SAN ANTONIO – The cost of lumber is hammering Ed Berlanga.
The CEO of Texas Homes has watched his homes go up, and so has the cost of materials -- especially loose lumber.
“It was well over a 100% increase in less than a year,” Berlanga said.
Lumber alone for one of his popular models was $35,000 before the pandemic. By September, it was $70,000.
The price of lumber has surged nearly 180% since the pandemic began, according to the National Association for Home Builders, adding roughly $24,000 to the price of a new single family house.
What’s behind it? In addition to tariffs, demand has simply outstripped supply.
As pandemic shutdowns and cases took hold, many mills cut back production or even closed anticipating a less need for lumber products. Instead, demand for home improvement and new construction went through the roof.
“It isn’t just new home builders,” Berlanga said. “It’s remodelers. It’s basically anybody, the handyman who likes doing reno projects. It’s affected a lot of people.”
That includes Roger Gilbert. His company, Superior Fencing Company, has seen the price of treated lumber triple in the the past year.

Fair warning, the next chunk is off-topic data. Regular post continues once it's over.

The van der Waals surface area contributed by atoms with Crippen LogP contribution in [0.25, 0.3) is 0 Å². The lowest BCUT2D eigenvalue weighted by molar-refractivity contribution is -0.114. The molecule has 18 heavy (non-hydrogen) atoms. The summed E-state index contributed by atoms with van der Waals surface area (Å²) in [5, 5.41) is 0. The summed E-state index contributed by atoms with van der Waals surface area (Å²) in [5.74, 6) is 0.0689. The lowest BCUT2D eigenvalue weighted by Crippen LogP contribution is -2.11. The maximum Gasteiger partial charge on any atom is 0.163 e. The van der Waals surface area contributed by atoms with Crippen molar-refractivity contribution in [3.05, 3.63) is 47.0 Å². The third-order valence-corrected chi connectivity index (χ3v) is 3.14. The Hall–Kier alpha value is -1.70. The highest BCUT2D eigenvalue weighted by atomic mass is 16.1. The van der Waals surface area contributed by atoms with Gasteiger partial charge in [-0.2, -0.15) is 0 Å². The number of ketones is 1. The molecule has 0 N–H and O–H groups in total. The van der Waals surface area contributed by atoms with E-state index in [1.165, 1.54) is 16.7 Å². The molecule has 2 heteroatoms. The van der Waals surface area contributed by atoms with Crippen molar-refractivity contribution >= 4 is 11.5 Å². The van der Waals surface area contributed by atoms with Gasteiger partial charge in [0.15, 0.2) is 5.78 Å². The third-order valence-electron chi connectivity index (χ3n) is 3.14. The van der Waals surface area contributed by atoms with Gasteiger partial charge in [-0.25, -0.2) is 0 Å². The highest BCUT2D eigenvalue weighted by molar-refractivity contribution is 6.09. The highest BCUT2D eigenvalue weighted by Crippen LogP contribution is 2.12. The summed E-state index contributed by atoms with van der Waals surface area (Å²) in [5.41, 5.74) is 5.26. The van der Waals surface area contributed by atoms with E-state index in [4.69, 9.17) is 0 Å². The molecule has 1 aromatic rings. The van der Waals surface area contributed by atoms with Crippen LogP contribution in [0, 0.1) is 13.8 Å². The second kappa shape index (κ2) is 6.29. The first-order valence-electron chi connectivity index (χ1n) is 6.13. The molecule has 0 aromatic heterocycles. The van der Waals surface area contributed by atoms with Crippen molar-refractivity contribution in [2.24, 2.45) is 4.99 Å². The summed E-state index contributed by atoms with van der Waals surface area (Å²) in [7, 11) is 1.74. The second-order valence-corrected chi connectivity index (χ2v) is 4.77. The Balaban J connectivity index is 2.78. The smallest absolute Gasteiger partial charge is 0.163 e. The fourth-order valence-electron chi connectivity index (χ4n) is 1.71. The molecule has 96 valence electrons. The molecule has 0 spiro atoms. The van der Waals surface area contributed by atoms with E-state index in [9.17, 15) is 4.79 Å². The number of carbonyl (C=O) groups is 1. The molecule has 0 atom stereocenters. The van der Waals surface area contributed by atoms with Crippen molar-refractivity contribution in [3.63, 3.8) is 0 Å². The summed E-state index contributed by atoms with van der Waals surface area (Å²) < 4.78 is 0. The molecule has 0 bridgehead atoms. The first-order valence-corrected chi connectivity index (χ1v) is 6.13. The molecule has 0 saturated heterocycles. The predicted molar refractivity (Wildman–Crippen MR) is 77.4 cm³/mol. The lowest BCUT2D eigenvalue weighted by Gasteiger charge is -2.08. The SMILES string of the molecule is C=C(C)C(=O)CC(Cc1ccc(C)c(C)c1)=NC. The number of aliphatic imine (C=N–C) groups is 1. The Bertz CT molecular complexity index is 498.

“For our previous customers that got a quote last year and they’re ready to move forward, they’re really shocked that our costs are really up,” Gilbert said.
When costs can’t be passed along to the customers, they’re chopping into profit margins.
In Berlanga’s case, as with many builders, the signed contract locks in the price.
“If we don’t start on the house for 60 days later, by then the lumber could have gone up thousands of dollars,” he said. “So, when you ask me the question, ‘Do we pass it along or do we eat it?’ We eat it.”
Bottom line, until supply catches up with demand and prices fall, consumers can expect to pay more for that new deck, fence or entire house because, for now, money does grow on trees.